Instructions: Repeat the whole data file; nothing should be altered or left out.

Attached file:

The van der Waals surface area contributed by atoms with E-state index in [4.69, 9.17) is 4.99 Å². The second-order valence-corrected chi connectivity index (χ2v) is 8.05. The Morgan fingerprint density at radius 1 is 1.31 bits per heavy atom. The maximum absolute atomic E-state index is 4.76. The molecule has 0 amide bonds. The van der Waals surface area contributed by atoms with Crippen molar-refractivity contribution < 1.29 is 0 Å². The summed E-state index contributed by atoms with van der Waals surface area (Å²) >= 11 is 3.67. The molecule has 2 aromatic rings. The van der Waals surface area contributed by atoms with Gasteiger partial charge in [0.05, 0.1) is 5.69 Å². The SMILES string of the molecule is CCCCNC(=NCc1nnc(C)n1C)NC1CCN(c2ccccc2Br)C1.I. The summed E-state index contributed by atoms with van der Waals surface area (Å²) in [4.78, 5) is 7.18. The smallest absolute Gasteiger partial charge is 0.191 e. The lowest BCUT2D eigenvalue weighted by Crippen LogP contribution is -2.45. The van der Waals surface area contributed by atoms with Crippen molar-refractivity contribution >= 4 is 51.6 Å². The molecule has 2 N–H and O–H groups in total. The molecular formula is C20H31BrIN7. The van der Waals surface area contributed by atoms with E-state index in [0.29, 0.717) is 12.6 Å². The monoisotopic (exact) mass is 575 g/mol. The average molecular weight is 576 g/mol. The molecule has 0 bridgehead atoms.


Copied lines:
The van der Waals surface area contributed by atoms with E-state index in [4.69, 9.17) is 4.99 Å². The second-order valence-corrected chi connectivity index (χ2v) is 8.05. The Morgan fingerprint density at radius 1 is 1.31 bits per heavy atom. The maximum absolute atomic E-state index is 4.76. The molecule has 0 amide bonds. The van der Waals surface area contributed by atoms with Crippen molar-refractivity contribution < 1.29 is 0 Å². The summed E-state index contributed by atoms with van der Waals surface area (Å²) >= 11 is 3.67. The molecule has 2 aromatic rings. The van der Waals surface area contributed by atoms with Gasteiger partial charge in [0.05, 0.1) is 5.69 Å². The SMILES string of the molecule is CCCCNC(=NCc1nnc(C)n1C)NC1CCN(c2ccccc2Br)C1.I. The summed E-state index contributed by atoms with van der Waals surface area (Å²) in [4.78, 5) is 7.18. The smallest absolute Gasteiger partial charge is 0.191 e. The lowest BCUT2D eigenvalue weighted by Crippen LogP contribution is -2.45. The van der Waals surface area contributed by atoms with Crippen molar-refractivity contribution >= 4 is 51.6 Å². The molecule has 2 N–H and O–H groups in total. The molecular formula is C20H31BrIN7. The van der Waals surface area contributed by atoms with E-state index in [0.29, 0.717) is 12.6 Å². The monoisotopic (exact) mass is 575 g/mol. The average molecular weight is 576 g/mol. The molecule has 0 bridgehead atoms.